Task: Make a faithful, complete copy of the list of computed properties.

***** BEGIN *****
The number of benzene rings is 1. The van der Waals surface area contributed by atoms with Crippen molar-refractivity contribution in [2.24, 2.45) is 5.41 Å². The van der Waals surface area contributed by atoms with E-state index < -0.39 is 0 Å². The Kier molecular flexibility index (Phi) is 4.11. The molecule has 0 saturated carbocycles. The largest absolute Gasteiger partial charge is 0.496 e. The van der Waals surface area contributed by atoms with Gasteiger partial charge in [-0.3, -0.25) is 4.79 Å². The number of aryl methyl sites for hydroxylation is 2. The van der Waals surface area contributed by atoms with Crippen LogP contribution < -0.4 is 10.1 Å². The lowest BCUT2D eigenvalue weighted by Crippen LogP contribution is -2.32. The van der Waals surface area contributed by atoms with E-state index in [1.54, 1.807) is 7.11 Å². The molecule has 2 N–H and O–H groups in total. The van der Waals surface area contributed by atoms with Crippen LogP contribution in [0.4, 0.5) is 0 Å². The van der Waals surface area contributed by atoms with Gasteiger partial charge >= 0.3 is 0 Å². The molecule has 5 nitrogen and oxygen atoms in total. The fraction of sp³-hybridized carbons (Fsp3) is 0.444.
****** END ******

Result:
The number of benzene rings is 1. The van der Waals surface area contributed by atoms with Crippen molar-refractivity contribution in [2.24, 2.45) is 5.41 Å². The van der Waals surface area contributed by atoms with E-state index < -0.39 is 0 Å². The Kier molecular flexibility index (Phi) is 4.11. The molecule has 0 saturated carbocycles. The largest absolute Gasteiger partial charge is 0.496 e. The van der Waals surface area contributed by atoms with Gasteiger partial charge in [-0.3, -0.25) is 4.79 Å². The number of aryl methyl sites for hydroxylation is 2. The van der Waals surface area contributed by atoms with Crippen LogP contribution < -0.4 is 10.1 Å². The lowest BCUT2D eigenvalue weighted by Crippen LogP contribution is -2.32. The van der Waals surface area contributed by atoms with E-state index in [1.54, 1.807) is 7.11 Å². The molecule has 2 N–H and O–H groups in total. The van der Waals surface area contributed by atoms with Crippen LogP contribution in [0.4, 0.5) is 0 Å². The van der Waals surface area contributed by atoms with Gasteiger partial charge >= 0.3 is 0 Å². The molecule has 5 nitrogen and oxygen atoms in total. The fraction of sp³-hybridized carbons (Fsp3) is 0.444.